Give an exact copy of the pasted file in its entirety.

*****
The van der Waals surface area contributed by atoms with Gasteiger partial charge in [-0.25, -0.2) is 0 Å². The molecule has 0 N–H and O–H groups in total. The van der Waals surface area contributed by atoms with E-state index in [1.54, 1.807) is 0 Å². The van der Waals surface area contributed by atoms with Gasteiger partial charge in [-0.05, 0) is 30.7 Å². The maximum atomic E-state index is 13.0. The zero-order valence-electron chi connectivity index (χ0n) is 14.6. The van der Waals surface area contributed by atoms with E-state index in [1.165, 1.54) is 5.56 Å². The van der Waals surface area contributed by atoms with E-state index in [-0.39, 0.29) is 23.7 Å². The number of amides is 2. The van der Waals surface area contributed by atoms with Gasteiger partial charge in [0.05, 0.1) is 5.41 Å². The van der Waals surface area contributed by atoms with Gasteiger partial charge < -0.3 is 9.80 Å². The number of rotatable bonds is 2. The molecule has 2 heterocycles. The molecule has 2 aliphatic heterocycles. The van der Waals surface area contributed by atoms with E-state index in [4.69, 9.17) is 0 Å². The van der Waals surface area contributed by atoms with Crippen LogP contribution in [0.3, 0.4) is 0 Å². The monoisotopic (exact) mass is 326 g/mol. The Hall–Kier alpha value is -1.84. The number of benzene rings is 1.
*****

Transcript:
The van der Waals surface area contributed by atoms with Gasteiger partial charge in [-0.25, -0.2) is 0 Å². The molecule has 0 N–H and O–H groups in total. The van der Waals surface area contributed by atoms with E-state index in [1.54, 1.807) is 0 Å². The van der Waals surface area contributed by atoms with Gasteiger partial charge in [-0.05, 0) is 30.7 Å². The maximum atomic E-state index is 13.0. The zero-order valence-electron chi connectivity index (χ0n) is 14.6. The van der Waals surface area contributed by atoms with E-state index in [1.165, 1.54) is 5.56 Å². The van der Waals surface area contributed by atoms with E-state index in [-0.39, 0.29) is 23.7 Å². The number of amides is 2. The van der Waals surface area contributed by atoms with Gasteiger partial charge in [0.05, 0.1) is 5.41 Å². The van der Waals surface area contributed by atoms with Gasteiger partial charge < -0.3 is 9.80 Å². The number of rotatable bonds is 2. The molecule has 2 heterocycles. The molecule has 2 aliphatic heterocycles. The van der Waals surface area contributed by atoms with E-state index in [4.69, 9.17) is 0 Å². The van der Waals surface area contributed by atoms with Crippen LogP contribution in [0.3, 0.4) is 0 Å². The monoisotopic (exact) mass is 326 g/mol. The Hall–Kier alpha value is -1.84. The number of benzene rings is 1.